bjectives, and has been repeatedly,
itossly humiliated, into the bargain.
The less dependence we place in
raited Nations, Mr. Gilbert thinks,
lie more advantaged we are, as a
What about friendship and diplomatic relations between Communist
tad non-Communist nations? Don't be
1 dupe, scoffs "Heptisax." "The road
t> lasting peace is over the corpse of
lie international Communist appa-
As these few excerpts indicate, we
lave here a robust book for red-
Wooded readers. It sets down a stark
record of the appalling mistakes
which we have already made, yet
leaves us with the deep conviction that
America can, must, and will accept
the truth, ancl go fonvard along paths
of wisdom and rectitude.
This is no time for patriots to sit at
ease on the side-lines, letting the
other fellow make all the decisions
ancl do all the work. Khrushchev himself has described the struggle as
"competitive coexistence." America,
concludes the author, had better learn
"to distinguish between a petting
party under the moon ancl a challenge
to a duel." end
THE WHITE NIGHTS
By Bon's Soleo/off
The Devin-Adair Co., 23 E. 26th St., New
'°rk 10, N. Y., 19S6, 294 pp., $3.75.
is book lifts you right out of your
*fmchair and deposits you in old St.
■"etersburg, the City of White Nights,
•'here summer mists from the Neva
■tiver used to wrap the landscape in
pearly dream-like cloud.
Dr. Sokoloff, physician anel scientist
"f international renown, now living in
*lorida, writes brilliantly of his youth
Jnd education in Russia, where he was
Jorn in 1893. He recalls memories of
■Vorld War I, the fall of the Romanoff
'ynasty, the brief and vacillating Ker-
^sky government, its trend toward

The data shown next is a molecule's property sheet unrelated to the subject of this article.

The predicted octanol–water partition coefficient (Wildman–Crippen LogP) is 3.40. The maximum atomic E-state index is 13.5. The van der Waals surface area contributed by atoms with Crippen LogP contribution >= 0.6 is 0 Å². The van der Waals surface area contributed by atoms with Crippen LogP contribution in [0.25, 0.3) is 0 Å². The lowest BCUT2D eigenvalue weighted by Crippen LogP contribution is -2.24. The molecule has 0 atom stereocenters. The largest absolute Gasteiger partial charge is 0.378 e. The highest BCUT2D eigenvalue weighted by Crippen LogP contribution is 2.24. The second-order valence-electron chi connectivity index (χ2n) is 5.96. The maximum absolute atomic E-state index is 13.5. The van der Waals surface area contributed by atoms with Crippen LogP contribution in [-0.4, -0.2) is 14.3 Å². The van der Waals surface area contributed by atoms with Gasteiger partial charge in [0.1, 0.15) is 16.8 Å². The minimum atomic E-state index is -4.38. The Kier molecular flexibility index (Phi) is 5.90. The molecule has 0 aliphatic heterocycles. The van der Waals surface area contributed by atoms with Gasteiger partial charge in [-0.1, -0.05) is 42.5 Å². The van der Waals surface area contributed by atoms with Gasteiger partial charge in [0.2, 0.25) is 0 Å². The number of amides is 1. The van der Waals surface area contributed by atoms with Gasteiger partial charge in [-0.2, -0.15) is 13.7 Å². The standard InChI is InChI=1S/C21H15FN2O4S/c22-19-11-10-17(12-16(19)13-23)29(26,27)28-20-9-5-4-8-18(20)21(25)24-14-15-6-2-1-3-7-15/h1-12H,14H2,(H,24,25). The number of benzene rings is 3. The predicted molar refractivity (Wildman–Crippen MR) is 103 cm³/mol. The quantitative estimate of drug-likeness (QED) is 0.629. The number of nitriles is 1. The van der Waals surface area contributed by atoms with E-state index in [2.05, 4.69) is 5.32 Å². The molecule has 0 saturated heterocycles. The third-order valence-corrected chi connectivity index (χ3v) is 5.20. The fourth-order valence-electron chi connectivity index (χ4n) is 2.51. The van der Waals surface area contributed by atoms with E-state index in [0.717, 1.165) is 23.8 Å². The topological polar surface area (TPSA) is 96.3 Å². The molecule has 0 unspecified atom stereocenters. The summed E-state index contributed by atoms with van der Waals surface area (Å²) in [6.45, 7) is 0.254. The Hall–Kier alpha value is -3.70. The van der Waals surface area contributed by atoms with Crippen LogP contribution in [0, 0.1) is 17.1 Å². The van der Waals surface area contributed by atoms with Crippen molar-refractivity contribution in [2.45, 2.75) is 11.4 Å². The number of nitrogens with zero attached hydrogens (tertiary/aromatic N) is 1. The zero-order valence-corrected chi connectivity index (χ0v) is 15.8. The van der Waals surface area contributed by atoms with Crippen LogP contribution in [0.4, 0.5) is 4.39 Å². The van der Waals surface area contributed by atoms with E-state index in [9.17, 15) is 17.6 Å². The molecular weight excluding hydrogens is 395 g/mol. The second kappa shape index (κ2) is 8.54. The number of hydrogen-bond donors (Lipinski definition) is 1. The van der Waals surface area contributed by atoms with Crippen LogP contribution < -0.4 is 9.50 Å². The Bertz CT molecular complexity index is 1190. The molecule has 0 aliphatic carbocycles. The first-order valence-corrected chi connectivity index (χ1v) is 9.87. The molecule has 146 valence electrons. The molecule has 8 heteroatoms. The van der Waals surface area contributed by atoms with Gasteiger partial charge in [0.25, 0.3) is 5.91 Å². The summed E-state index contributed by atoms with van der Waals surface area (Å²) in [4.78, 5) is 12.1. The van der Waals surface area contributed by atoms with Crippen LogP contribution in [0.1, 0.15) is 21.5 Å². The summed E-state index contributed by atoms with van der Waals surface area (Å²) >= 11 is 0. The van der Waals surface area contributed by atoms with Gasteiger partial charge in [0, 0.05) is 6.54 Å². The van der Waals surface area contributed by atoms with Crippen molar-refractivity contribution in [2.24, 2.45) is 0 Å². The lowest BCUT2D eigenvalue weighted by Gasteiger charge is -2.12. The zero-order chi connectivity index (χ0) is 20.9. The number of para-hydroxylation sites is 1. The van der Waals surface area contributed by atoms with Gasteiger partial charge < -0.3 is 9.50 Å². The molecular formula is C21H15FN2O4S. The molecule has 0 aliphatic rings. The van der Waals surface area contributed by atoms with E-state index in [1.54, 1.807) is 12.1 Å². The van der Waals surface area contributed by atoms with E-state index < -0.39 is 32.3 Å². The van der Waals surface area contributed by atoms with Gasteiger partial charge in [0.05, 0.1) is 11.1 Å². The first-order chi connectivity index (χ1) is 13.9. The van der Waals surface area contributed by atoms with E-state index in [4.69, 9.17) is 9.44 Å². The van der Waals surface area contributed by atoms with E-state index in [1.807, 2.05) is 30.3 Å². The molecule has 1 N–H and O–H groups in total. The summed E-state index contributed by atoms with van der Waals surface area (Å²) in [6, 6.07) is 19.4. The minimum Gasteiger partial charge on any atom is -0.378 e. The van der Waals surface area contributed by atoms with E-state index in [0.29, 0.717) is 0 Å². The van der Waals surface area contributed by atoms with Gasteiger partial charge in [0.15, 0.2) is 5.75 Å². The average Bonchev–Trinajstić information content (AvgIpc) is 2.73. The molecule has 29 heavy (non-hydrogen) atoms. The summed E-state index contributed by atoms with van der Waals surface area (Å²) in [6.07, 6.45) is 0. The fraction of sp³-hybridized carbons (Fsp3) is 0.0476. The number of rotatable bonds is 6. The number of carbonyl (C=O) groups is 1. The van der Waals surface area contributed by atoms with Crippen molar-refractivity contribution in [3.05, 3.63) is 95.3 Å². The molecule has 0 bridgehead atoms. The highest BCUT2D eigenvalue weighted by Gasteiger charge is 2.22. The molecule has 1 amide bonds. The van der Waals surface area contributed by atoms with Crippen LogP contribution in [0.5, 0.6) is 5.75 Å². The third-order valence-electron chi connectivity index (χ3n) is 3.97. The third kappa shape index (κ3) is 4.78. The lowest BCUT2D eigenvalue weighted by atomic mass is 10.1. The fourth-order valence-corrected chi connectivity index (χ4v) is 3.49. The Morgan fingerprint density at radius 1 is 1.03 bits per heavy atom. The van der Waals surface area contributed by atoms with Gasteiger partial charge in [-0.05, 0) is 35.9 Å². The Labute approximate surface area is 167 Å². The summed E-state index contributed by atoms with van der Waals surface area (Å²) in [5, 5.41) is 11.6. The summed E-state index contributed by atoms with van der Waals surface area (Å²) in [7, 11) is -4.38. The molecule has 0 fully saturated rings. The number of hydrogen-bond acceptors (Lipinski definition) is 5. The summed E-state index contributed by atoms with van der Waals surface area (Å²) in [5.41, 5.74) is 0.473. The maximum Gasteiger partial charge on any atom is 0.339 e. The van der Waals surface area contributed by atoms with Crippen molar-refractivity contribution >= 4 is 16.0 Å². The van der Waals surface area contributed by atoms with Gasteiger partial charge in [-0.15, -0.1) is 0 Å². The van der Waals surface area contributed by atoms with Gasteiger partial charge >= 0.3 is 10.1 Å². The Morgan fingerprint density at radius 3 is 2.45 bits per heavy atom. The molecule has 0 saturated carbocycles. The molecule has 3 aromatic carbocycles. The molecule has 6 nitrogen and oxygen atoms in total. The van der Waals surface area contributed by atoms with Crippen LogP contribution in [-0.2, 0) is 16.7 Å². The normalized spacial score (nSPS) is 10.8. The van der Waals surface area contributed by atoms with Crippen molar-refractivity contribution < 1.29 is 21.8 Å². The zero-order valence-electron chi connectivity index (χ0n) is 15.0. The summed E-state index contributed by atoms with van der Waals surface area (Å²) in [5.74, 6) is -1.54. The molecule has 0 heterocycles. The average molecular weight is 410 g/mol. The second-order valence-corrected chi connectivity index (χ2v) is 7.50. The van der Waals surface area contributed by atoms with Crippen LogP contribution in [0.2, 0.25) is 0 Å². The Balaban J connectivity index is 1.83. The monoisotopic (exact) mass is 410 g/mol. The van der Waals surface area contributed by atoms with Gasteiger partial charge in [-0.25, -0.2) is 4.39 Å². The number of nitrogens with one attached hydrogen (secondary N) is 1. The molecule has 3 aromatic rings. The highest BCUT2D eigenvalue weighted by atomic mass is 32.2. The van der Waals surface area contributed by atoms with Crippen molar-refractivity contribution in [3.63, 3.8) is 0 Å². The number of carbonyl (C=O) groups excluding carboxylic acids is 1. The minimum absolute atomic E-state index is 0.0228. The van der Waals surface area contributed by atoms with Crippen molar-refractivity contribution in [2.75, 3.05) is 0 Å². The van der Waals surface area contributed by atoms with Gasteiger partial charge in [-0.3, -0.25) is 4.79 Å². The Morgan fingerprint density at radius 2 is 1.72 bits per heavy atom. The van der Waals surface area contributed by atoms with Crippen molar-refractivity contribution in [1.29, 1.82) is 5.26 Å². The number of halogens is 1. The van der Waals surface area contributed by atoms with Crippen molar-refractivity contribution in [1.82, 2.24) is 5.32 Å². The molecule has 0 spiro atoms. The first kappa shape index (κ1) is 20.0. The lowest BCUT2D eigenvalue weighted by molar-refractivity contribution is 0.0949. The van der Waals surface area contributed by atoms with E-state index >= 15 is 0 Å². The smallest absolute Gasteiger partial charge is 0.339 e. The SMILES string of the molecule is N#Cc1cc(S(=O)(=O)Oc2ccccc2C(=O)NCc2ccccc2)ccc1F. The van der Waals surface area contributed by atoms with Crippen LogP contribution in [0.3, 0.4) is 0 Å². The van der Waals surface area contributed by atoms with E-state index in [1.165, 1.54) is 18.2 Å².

•ocialism, its capitulation before the
-tirious onslaught of communism.
At age fifteen, Boris, while in
Switzerland on vacation, met Lenin;
J"as unfavorably impressed when he
teard the man explode: "Class war,
ed between rich and poor, be-
'■veen capitalists and workers, is the
Moving force in the social progress of
jftankind." Fortunately for Boris, he
tad been well grounded by his be-
•°ved history teacher, Chaskolsky, in
democratic ideals and principles
^hidi were to guide him through life.
"To a foreigner visiting Petrograd
*-. October, 1917, the city gave the
appearance of living a full, normal,
.Animated existence. . . . But the calm
l^as deceptive. A grave political crisis
■"as menacing . . . the newly-horn
democratic state. . . . Lenin demanded
. an energetic fight against the
bourgeoisie,' meaning the Socialist
'•berals and moderate Socialists. By
■took or crook the Bolsheviks had filtered into the various Soviets, particu-
I^acts Forum News, December, 1956
larly the soviet of Petrograd, steadily
ine leasing their influence. . . . There
was a strong underlying trend of
appeasement, and this was soon to
become the source of tragedy for Russian democracy."
Stirring events of January, 1918,
marked the end of the All Russia Constituent Assembly, headed by earnest
but unrealistic statesmen who forbade
any armed demonstration against the